Every year around this time the New York Times (and other publications) publish lists of their favorite destinations for the new year. Often places on the list are obvious, often not, and sometimes there are real surprises.
On the Times’s list this year I’d put Copenhagen, Shanghai, and Costa Rica in the first category, Damascus, Bahia, and Istanbul in the second category, and Shenzhen (China), Koh Kood (Thailand), and Montenegro in the third.
Number 1 on the list, however, is Sri Lanka, and that’s a place I’d put at the top of my list for this year, a country I last visited in 1979. The island is just emerging from three decades of civil war and finally, one hopes, can put such strife behind. The island is rich in archaeological treasures, ancient culture, exotic (from a Western perspective) wildlife, and pristine beaches. Not to mention the home of a revered relic, “Buddha’s Tooth.” It’s time for a return visit.
Spud Hilton reported in the San Francisco Chronicle the other day a new spin on the top 10 lists we always see at this time of year. Not the best beaches or golf courses or hot cities for the new year, but the Developing World’s 10 Best Ethical Destinations.
The list was compiled by Jeff Greenwald and Christy Hoover at EthicalTraveler.org, a nonprofit organization (part of the Earth Island Institute) that urges travelers to spend their travel dollars in ways that protect human rights and minimize impacts on the environment. They acknowledge that no country on the list is perfect (what country off the list is?) but they found lots of hope and inspiration in many places. Continue reading »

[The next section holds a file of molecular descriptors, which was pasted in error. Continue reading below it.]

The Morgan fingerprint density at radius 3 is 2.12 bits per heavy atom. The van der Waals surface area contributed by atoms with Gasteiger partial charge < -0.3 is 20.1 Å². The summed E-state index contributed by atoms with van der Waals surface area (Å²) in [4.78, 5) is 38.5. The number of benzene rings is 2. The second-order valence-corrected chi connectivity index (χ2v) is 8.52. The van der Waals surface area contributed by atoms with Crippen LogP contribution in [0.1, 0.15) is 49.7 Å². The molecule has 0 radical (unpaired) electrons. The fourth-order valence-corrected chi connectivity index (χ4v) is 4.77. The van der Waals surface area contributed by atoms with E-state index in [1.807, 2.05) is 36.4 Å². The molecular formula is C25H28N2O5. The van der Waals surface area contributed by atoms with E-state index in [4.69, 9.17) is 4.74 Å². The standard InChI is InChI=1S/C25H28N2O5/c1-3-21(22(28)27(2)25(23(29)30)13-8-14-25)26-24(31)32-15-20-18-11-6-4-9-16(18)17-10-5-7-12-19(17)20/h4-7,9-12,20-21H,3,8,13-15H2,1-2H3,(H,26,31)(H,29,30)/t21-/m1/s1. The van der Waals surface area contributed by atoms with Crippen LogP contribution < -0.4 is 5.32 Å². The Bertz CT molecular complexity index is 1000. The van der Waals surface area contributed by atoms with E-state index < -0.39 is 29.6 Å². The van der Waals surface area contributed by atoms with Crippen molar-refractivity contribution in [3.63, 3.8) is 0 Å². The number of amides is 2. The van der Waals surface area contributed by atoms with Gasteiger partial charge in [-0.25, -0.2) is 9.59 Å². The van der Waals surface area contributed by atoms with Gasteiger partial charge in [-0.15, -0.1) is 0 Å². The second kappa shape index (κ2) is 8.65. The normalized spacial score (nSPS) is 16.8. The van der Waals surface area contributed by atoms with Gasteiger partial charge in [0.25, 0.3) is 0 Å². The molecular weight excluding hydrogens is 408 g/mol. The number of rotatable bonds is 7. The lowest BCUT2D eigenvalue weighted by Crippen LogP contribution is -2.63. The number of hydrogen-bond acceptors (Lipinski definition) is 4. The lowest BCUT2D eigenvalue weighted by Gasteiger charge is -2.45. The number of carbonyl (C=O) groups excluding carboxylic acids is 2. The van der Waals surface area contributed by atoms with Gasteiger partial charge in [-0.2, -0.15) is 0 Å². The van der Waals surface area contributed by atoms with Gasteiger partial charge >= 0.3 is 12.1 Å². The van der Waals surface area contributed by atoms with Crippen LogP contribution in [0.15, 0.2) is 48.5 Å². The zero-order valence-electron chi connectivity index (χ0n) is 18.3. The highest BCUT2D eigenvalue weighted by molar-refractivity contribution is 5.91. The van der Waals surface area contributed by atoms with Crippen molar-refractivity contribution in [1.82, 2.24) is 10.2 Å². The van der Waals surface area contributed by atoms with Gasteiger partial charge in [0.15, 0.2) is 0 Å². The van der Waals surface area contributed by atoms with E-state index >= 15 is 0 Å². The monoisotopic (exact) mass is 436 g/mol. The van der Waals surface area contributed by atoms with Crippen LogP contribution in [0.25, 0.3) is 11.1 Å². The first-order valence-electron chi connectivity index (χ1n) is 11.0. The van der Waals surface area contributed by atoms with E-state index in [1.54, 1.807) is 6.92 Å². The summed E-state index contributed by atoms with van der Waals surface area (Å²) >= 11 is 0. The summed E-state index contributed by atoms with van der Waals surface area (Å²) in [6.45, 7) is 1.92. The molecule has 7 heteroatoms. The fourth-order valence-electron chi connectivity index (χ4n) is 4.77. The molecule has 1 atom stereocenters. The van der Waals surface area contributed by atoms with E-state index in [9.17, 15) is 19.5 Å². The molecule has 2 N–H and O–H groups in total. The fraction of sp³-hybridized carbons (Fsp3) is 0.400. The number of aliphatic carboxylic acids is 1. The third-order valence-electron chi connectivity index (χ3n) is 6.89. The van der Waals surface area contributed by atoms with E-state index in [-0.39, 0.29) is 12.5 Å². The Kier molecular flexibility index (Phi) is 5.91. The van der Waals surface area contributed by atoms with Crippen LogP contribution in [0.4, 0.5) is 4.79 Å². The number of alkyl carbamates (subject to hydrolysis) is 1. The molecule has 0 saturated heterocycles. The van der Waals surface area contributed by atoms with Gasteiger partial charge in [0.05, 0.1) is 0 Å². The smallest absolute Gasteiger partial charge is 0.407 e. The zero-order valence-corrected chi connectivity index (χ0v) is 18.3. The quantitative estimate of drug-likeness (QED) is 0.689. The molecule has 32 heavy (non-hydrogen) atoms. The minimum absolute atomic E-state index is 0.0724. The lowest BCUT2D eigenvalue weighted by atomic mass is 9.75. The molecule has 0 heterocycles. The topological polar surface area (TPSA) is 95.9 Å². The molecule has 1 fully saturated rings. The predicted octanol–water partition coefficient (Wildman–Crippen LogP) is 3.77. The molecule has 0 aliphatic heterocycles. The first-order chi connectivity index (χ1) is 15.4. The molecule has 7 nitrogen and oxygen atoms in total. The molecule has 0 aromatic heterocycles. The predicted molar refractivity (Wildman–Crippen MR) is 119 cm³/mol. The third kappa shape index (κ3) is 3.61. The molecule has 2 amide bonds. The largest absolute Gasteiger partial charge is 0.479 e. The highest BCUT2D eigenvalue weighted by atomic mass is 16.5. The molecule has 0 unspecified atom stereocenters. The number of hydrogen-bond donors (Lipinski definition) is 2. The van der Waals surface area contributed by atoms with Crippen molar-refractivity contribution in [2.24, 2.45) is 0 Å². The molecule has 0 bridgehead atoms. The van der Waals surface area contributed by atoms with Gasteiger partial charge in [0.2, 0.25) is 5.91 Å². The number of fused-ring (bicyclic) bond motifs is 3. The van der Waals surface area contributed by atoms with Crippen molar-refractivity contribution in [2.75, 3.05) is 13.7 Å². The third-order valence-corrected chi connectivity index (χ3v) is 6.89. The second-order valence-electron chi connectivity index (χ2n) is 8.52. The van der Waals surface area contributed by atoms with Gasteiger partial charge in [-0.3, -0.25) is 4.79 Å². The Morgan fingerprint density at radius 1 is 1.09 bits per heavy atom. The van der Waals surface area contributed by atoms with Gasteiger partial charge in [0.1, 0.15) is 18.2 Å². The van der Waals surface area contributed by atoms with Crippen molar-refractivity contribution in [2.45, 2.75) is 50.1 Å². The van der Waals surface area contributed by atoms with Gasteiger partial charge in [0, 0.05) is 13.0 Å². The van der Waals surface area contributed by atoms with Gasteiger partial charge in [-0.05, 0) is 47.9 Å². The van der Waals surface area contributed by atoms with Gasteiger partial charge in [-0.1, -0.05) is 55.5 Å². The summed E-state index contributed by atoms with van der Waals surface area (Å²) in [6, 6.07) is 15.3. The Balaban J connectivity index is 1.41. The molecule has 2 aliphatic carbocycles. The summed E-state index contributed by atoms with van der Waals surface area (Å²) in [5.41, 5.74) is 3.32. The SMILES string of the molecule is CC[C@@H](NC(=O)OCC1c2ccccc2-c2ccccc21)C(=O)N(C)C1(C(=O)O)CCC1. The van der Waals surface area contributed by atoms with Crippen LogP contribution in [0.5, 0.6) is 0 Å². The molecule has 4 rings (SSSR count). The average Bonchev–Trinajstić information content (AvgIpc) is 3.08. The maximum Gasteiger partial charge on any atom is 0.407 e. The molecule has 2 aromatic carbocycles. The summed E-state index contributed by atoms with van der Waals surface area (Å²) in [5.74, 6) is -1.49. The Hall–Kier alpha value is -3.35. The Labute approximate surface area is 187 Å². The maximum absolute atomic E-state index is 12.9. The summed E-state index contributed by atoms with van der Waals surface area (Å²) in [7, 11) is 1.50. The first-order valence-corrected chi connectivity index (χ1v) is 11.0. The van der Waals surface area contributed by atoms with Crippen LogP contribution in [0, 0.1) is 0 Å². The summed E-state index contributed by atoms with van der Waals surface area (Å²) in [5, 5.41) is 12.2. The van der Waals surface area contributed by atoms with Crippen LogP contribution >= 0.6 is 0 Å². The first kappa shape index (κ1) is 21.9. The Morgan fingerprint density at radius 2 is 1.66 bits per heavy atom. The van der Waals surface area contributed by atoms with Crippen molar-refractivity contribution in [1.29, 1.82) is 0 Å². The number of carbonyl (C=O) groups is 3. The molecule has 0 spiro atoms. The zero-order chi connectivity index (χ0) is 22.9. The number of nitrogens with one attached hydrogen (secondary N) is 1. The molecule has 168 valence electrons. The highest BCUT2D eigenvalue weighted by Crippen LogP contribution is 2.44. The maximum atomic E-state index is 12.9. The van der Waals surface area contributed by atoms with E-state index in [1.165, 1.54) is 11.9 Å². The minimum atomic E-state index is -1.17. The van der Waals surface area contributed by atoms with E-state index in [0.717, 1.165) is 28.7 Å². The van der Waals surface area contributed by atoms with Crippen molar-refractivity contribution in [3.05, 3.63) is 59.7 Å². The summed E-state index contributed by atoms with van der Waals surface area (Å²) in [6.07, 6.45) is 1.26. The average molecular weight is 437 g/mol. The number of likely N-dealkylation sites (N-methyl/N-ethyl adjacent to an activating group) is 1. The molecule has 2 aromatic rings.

Every year around this time we hear railing against the commercialization of Christmas, and the exhortations to shop and buy and give do get tiring, but they’re nothing new. In fact, they’ve been around a long time, since the Middle Ages, as the many Christmas markets across Europe attest.
The oldest, in the French city of Strasbourg in Alsace on the German border, has been active since 1570. Georgia Hesse, in the San Francisco Chronicle, ably describes the appeal of such markets and the particular draw of Strasbourg, where visitors stroll the lanes where Goethe, Gutenberg, and Albert Schweitzer once wandered.
Many markets last through New Year’s Day and some even run through the Epiphany on January 6, but others close up shop on Christmas Eve, so hurry, time’s running out.
Can you imagine having the Grand Canyon to yourself? No traffic to the South Rim, no hordes at the visitor center? Henry Shukman in The New York Times takes us on a long hike below the rim during the best time of year for exploration: now.
Why now? Because nobody’s there in winter, and because the sun is your friend, not your foe, when the temperatures drop.
But no matter the season, a hike to the bottom of the canyon is a challenge even for fit hikers. The relentless downhill (a full mile in elevation) takes its toll on the knees, only to force you to turn around and climb back up a mile to get out. But it’s the best way to appreciate the stunning landscape, with layers of rock chronicling the earth’s development, the oldest being almost two billion years old. And challenging as it may be, even an eight-year-old can do it, as Henry’s traveling companion, his son Saul, proves.
One October a few years ago I spent a couple of days in Churchill, Manitoba looking for polar bears. Churchill is famously the “Polar Bear Capital of the World” because so many bears come in to den when the pack ice breaks up on Hudson Bay. In the fall, when Hudson Bay begins to freeze, ice forms first around the spit of land where Churchill sits, and the bears know it. That’s why they gang up here, why thousands of tourists like me come to gawk.
But now there’s a new game in town: snorkeling with belugas. Yep, you can don a dry suit and slip into water that was frozen solid last week and come nose to nose with beluga whales. John Flinn took the plunge and conveyed his experience in the San Francisco Chronicle this week. Continue reading »